* Federal Housing Administration

Last Congress, the House adopted a bill (HR 5121) to modernize and update the National Housing Act and enable the FHA to use risk-based pricing to more effectively reach underserved borrowers. The bill would have replaced the requirement that FHA correspondent lenders and mortgage brokers have a financial statement audit with a surety bond. The AICPA opposed this provision, and the bill died in the

Senate. We expect this legislation to be reintroduced in the new Congress.

* Head Start

Last Congress, the House passed a bill to reauthorize the federal Head Start program and require audit firm rotation for all audits under the program. The bill died in the Senate, but Rep. Miller, the incoming Education and the Workforce chair, has made Head Start a priority this year.

* Small Business Tax Flexibility Act

Last Congress, bills were introduced in the House and Senate (S 2462 and HR 4006) that would allow start-up small partnerships and S corporations (that is, those with gross receipts less than $5 million) to elect taxable years other than the calendar year (for example, a July 1 to June 30 taxable year). The bills--which would smooth the annual workload of CPA firms--did not pass, but will be reintroduced and advocated as part of any small-business relief package moving through the 110th Congress.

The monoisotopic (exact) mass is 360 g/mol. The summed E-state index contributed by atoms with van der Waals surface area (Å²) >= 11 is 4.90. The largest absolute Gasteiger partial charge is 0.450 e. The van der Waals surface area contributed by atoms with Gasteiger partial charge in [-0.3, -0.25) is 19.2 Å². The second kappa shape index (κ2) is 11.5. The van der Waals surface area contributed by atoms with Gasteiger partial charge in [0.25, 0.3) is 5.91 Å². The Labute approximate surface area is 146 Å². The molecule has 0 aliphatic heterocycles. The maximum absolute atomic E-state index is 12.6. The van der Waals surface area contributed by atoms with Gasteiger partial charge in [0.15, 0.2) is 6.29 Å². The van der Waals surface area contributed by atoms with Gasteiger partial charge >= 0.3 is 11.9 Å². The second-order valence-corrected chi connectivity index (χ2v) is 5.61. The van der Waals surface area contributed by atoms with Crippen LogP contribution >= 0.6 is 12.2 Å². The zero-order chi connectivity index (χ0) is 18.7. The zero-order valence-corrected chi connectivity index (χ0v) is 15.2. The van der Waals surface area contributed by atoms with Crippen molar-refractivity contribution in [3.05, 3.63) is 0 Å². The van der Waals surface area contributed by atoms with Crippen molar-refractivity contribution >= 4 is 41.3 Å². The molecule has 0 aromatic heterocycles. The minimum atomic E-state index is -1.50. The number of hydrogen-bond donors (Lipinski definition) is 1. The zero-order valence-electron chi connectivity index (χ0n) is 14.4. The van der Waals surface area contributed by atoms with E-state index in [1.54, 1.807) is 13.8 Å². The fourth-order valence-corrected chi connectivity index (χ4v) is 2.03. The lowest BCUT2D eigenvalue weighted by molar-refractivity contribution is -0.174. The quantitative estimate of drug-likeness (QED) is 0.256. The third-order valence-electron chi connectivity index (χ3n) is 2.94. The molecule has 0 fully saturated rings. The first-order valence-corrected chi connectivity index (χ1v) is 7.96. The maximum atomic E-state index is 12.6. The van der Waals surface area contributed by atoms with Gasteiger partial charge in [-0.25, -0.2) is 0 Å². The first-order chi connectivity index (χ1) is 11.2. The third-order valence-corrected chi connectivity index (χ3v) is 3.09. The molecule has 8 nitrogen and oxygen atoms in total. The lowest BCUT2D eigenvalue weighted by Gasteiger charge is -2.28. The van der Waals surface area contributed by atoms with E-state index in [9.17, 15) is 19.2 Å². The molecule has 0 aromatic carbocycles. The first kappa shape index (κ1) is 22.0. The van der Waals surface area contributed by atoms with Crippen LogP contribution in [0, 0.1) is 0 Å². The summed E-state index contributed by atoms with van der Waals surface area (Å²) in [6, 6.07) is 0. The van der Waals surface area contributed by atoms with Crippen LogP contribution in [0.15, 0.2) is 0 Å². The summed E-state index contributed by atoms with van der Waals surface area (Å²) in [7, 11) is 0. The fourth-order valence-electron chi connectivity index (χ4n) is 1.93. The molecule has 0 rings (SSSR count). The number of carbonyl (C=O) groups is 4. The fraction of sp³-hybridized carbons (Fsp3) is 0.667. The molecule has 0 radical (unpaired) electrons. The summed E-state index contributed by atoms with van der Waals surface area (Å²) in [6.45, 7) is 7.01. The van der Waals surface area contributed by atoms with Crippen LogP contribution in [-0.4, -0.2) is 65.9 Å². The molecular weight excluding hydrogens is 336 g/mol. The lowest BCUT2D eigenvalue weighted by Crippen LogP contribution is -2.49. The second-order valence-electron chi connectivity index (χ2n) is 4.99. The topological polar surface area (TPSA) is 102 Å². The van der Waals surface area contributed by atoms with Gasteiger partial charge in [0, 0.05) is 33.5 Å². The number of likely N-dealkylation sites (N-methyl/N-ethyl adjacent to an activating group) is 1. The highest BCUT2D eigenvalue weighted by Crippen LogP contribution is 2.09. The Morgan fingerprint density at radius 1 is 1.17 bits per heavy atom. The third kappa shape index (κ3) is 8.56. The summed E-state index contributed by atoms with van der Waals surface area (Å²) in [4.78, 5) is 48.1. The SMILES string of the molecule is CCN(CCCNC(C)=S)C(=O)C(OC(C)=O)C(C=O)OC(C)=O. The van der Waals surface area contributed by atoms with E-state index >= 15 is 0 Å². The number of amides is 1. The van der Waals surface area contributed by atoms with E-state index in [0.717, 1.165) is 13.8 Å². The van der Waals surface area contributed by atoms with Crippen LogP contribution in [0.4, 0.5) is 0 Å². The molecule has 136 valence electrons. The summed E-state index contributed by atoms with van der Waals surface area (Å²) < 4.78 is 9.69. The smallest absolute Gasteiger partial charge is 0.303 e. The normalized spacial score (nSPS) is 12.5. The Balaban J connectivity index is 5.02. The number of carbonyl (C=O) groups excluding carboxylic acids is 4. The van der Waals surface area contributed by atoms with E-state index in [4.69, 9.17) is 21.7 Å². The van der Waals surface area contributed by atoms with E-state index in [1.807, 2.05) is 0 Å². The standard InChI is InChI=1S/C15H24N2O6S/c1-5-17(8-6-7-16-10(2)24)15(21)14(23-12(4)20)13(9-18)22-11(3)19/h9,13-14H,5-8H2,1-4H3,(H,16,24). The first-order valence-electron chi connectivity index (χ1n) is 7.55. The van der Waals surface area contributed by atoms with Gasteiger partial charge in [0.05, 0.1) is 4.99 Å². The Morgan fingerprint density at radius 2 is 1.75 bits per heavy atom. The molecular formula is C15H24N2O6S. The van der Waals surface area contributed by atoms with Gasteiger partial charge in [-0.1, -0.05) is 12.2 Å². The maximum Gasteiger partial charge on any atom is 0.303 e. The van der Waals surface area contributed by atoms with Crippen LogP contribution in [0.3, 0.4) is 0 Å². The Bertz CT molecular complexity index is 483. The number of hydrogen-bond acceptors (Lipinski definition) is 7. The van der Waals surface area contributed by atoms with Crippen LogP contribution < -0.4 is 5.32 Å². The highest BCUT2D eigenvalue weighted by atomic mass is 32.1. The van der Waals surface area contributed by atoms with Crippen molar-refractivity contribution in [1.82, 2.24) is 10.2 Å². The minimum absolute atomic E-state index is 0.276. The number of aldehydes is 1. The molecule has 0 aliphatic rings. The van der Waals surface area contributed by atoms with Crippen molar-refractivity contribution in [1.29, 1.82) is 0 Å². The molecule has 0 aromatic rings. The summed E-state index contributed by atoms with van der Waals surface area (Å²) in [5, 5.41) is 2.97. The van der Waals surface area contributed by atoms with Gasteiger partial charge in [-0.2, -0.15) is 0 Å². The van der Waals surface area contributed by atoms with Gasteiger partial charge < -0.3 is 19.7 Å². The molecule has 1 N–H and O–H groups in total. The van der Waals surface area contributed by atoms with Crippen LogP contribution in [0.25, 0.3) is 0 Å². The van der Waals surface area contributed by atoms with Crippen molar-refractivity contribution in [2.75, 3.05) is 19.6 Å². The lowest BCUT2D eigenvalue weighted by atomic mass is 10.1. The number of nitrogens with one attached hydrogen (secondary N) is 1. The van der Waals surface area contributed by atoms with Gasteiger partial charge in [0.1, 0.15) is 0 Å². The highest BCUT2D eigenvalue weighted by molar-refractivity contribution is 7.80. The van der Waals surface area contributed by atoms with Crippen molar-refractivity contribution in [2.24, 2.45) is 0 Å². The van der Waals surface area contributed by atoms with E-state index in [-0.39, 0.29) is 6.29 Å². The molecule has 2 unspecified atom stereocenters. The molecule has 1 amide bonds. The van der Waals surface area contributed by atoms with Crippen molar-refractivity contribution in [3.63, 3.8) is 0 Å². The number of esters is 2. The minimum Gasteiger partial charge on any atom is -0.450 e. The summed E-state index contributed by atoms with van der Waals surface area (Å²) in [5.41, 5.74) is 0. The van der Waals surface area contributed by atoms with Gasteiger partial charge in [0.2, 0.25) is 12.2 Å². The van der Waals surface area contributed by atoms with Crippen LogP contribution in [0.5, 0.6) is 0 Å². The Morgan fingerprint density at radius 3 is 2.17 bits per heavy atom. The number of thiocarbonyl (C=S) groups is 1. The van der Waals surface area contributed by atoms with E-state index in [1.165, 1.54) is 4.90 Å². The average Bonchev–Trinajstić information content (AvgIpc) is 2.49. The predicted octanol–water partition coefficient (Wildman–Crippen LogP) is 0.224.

For further information on these legislative issues and congressional-related inquiries, please contact Lisa Dinackus at or 202-434-9276.

by Mark Peterson

AICPA Vice-President, Congressional & Political Affairs
COPYRIGHT 2007 American Institute of CPA's
No portion of this article can be reproduced without the express written permission from the copyright holder.
Copyright 2007, Gale Group. All rights reserved. Gale Group is a Thomson Corporation Company.

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Author:Peterson, Mark
Publication:Journal of Accountancy
Date:Feb 1, 2007